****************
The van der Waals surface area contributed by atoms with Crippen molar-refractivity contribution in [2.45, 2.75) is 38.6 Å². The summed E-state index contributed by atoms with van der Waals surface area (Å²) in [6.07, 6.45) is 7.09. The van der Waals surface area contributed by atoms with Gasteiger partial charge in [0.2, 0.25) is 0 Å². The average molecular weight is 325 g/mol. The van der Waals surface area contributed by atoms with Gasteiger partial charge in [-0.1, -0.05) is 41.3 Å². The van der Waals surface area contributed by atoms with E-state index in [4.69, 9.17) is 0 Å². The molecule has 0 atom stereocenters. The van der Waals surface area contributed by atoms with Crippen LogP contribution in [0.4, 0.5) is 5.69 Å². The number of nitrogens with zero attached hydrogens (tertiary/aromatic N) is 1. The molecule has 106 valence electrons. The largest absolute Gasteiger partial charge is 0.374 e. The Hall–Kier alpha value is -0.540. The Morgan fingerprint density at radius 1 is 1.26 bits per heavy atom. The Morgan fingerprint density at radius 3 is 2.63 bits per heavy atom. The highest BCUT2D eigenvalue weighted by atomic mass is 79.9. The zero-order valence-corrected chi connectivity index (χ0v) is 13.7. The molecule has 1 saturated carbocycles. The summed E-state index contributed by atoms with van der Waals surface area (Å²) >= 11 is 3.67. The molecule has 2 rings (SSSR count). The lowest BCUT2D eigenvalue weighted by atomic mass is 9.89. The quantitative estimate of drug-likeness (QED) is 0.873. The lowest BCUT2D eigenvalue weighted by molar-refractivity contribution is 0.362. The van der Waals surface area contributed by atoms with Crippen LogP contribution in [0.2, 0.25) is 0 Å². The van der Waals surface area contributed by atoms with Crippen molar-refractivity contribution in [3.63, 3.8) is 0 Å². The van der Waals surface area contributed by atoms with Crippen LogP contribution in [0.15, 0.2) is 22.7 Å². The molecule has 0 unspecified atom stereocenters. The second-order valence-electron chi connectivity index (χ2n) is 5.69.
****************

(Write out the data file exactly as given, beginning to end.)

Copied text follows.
The van der Waals surface area contributed by atoms with Crippen molar-refractivity contribution in [2.45, 2.75) is 38.6 Å². The summed E-state index contributed by atoms with van der Waals surface area (Å²) in [6.07, 6.45) is 7.09. The van der Waals surface area contributed by atoms with Gasteiger partial charge in [0.2, 0.25) is 0 Å². The average molecular weight is 325 g/mol. The van der Waals surface area contributed by atoms with Gasteiger partial charge in [-0.1, -0.05) is 41.3 Å². The van der Waals surface area contributed by atoms with E-state index in [4.69, 9.17) is 0 Å². The molecule has 0 atom stereocenters. The van der Waals surface area contributed by atoms with Crippen LogP contribution in [0.4, 0.5) is 5.69 Å². The number of nitrogens with zero attached hydrogens (tertiary/aromatic N) is 1. The molecule has 106 valence electrons. The largest absolute Gasteiger partial charge is 0.374 e. The Hall–Kier alpha value is -0.540. The Morgan fingerprint density at radius 1 is 1.26 bits per heavy atom. The Morgan fingerprint density at radius 3 is 2.63 bits per heavy atom. The highest BCUT2D eigenvalue weighted by atomic mass is 79.9. The zero-order valence-corrected chi connectivity index (χ0v) is 13.7. The molecule has 1 saturated carbocycles. The summed E-state index contributed by atoms with van der Waals surface area (Å²) >= 11 is 3.67. The molecule has 2 rings (SSSR count). The lowest BCUT2D eigenvalue weighted by atomic mass is 9.89. The quantitative estimate of drug-likeness (QED) is 0.873. The lowest BCUT2D eigenvalue weighted by molar-refractivity contribution is 0.362. The van der Waals surface area contributed by atoms with Crippen LogP contribution in [0.2, 0.25) is 0 Å². The van der Waals surface area contributed by atoms with Crippen molar-refractivity contribution in [3.63, 3.8) is 0 Å². The van der Waals surface area contributed by atoms with Crippen LogP contribution in [0.15, 0.2) is 22.7 Å². The molecule has 0 unspecified atom stereocenters. The second-order valence-electron chi connectivity index (χ2n) is 5.69.